The Democratic Republic of Congo’s government called recent claims that North Korea had provided their police with weapons an “outright lie” in a statement issued over the weekend.
The refutation came after Reuters last week published an article on the findings of a UN Panel of Experts (PoE) on the DR Congo. The PoE report said that North Korea had provided Congolese police and soldiers with equipment and 30 instructors to train special forces and the presidential guard.
“There hasn’t been any cooperation with North Korea since the (2001) death of (Laurent) Kabila,” government spokesman Lambert Mende said in comments carried by AFP. Former President Kabila is the father of the DR Congo’s current President Joseph Kabila, who has ruled the country since his father’s assassination.
The PoE report claimed the pistols were delivered from North Korea via the Congolese port of Matadi two years ago, and that the same type of pistol was also available to buy on the black market in the country.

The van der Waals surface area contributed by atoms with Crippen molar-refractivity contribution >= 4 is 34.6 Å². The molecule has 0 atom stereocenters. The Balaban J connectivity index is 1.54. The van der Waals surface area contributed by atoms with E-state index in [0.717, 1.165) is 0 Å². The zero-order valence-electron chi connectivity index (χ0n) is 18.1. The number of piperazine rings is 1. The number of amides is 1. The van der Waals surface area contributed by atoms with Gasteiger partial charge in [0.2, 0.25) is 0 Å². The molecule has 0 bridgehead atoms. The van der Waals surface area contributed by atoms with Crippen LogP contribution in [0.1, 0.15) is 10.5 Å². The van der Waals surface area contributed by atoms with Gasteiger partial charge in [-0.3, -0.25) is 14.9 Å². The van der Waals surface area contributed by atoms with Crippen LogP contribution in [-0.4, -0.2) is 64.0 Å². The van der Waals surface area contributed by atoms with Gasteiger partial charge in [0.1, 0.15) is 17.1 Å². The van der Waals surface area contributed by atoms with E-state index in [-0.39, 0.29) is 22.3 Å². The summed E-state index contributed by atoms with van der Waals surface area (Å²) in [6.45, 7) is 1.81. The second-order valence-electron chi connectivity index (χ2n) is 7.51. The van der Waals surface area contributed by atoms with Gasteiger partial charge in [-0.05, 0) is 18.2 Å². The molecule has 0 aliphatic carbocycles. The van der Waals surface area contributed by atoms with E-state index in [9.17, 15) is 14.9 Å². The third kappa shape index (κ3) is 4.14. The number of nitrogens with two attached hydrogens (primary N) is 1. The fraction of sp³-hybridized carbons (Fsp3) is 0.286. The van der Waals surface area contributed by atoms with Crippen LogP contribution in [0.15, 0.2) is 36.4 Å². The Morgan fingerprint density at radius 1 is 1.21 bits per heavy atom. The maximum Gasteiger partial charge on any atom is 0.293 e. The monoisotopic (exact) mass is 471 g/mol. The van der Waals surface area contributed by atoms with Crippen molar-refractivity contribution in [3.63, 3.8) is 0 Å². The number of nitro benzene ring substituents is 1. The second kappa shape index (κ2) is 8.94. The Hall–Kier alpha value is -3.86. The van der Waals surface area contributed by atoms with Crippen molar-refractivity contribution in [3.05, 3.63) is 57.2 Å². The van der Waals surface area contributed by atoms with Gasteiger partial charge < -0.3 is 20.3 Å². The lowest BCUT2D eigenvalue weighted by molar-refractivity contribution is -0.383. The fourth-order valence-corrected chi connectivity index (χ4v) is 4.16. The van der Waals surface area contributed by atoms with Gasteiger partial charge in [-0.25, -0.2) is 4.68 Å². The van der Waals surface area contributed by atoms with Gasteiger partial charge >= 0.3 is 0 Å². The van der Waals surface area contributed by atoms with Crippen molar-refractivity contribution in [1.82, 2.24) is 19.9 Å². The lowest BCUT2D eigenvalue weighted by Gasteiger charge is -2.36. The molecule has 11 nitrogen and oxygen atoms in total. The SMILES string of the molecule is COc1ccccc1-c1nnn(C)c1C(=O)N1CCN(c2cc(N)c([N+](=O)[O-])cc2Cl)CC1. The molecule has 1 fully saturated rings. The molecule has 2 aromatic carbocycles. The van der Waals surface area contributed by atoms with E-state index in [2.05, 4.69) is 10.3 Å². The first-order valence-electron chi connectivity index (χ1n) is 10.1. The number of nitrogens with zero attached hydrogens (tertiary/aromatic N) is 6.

The PoE “found that pistols with characteristics similar to those produced in DPRK were issued to certain members of the FARDC (armed forces), as well as to Congolese national police,” the report said.
The current UN sanctions against North Korea prohibit the export of weapons and military training, though this has not stopped similar cases from arising in the past.
In 2013, an NK News investigation found North Korean involvement with Uganda’s security sector. At least 65 Ugandan marine police officers trained for six months under North Korean instructors, and North Korean minister inspected the Ugandan police force.
The North Korean Panel of Experts in their most recent report said that they had communicated with Uganda on the issue of ongoing training. In the annexes of the report, Uganda’s representative at the UN Richard Nduhuura replied to the panel’s communications saying the training does not breach sanctions, as the measures only apply to training with North Korean equipment.
“Prohibited training and provision of technical advice is only limited to arms and equipment procured from DPRK,” the letter reads.
“Uganda’s understating is therefore that the cooperation agreement for training of the police, and occasionally extended to the military does not violate Security Council resolutions on DPRK.”